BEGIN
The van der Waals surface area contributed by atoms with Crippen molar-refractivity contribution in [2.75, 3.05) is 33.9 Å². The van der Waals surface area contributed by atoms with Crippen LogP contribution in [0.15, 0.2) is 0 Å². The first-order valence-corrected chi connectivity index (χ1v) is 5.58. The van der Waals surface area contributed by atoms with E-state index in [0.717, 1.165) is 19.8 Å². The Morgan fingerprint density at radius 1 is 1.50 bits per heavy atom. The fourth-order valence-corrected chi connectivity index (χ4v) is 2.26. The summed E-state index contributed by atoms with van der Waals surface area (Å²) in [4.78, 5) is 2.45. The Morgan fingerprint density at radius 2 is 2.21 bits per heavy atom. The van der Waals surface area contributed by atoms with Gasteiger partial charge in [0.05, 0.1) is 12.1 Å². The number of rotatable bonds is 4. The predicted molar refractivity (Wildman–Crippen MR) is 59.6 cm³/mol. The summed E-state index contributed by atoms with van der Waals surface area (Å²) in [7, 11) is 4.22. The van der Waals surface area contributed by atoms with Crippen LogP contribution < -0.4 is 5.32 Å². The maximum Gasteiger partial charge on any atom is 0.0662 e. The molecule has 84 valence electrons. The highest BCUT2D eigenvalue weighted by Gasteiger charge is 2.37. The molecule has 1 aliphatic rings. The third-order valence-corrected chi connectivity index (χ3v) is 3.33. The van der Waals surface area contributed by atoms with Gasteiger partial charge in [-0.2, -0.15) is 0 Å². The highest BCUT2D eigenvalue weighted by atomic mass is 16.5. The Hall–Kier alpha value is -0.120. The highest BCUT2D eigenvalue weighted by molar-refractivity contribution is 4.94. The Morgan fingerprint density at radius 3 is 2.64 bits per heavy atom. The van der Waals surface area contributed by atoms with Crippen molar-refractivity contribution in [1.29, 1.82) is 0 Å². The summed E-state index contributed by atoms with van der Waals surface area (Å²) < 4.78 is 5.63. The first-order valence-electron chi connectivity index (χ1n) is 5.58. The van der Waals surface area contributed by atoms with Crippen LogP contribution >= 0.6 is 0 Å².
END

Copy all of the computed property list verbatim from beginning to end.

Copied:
The van der Waals surface area contributed by atoms with Crippen molar-refractivity contribution in [2.75, 3.05) is 33.9 Å². The van der Waals surface area contributed by atoms with Crippen LogP contribution in [0.15, 0.2) is 0 Å². The first-order valence-corrected chi connectivity index (χ1v) is 5.58. The van der Waals surface area contributed by atoms with E-state index in [0.717, 1.165) is 19.8 Å². The Morgan fingerprint density at radius 1 is 1.50 bits per heavy atom. The fourth-order valence-corrected chi connectivity index (χ4v) is 2.26. The summed E-state index contributed by atoms with van der Waals surface area (Å²) in [4.78, 5) is 2.45. The Morgan fingerprint density at radius 2 is 2.21 bits per heavy atom. The van der Waals surface area contributed by atoms with Gasteiger partial charge in [0.05, 0.1) is 12.1 Å². The number of rotatable bonds is 4. The predicted molar refractivity (Wildman–Crippen MR) is 59.6 cm³/mol. The summed E-state index contributed by atoms with van der Waals surface area (Å²) in [7, 11) is 4.22. The van der Waals surface area contributed by atoms with Crippen LogP contribution < -0.4 is 5.32 Å². The maximum Gasteiger partial charge on any atom is 0.0662 e. The molecule has 84 valence electrons. The highest BCUT2D eigenvalue weighted by Gasteiger charge is 2.37. The molecule has 1 aliphatic rings. The third-order valence-corrected chi connectivity index (χ3v) is 3.33. The van der Waals surface area contributed by atoms with Gasteiger partial charge in [-0.2, -0.15) is 0 Å². The highest BCUT2D eigenvalue weighted by atomic mass is 16.5. The Hall–Kier alpha value is -0.120. The highest BCUT2D eigenvalue weighted by molar-refractivity contribution is 4.94. The Morgan fingerprint density at radius 3 is 2.64 bits per heavy atom. The van der Waals surface area contributed by atoms with Crippen molar-refractivity contribution in [1.29, 1.82) is 0 Å². The summed E-state index contributed by atoms with van der Waals surface area (Å²) < 4.78 is 5.63. The first-order valence-electron chi connectivity index (χ1n) is 5.58. The van der Waals surface area contributed by atoms with Crippen LogP contribution >= 0.6 is 0 Å².